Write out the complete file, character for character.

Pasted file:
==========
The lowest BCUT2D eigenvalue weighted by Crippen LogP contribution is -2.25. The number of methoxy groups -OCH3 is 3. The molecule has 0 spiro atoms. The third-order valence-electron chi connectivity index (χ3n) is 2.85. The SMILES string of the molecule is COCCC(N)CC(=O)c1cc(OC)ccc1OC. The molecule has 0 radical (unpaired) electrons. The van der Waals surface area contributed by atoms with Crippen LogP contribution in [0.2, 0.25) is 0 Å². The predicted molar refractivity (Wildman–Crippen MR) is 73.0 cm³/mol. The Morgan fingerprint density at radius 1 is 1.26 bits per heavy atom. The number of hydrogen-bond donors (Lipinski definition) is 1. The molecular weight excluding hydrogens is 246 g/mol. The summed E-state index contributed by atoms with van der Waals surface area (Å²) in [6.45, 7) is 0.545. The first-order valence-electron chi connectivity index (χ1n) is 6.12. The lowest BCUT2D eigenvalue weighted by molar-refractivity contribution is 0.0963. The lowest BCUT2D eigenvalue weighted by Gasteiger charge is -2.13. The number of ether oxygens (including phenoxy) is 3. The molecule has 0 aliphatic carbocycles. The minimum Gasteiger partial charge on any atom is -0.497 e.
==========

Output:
The lowest BCUT2D eigenvalue weighted by Crippen LogP contribution is -2.25. The number of methoxy groups -OCH3 is 3. The molecule has 0 spiro atoms. The third-order valence-electron chi connectivity index (χ3n) is 2.85. The SMILES string of the molecule is COCCC(N)CC(=O)c1cc(OC)ccc1OC. The molecule has 0 radical (unpaired) electrons. The van der Waals surface area contributed by atoms with Crippen LogP contribution in [0.2, 0.25) is 0 Å². The predicted molar refractivity (Wildman–Crippen MR) is 73.0 cm³/mol. The Morgan fingerprint density at radius 1 is 1.26 bits per heavy atom. The number of hydrogen-bond donors (Lipinski definition) is 1. The molecular weight excluding hydrogens is 246 g/mol. The summed E-state index contributed by atoms with van der Waals surface area (Å²) in [6.45, 7) is 0.545. The first-order valence-electron chi connectivity index (χ1n) is 6.12. The lowest BCUT2D eigenvalue weighted by molar-refractivity contribution is 0.0963. The lowest BCUT2D eigenvalue weighted by Gasteiger charge is -2.13. The number of ether oxygens (including phenoxy) is 3. The molecule has 0 aliphatic carbocycles. The minimum Gasteiger partial charge on any atom is -0.497 e.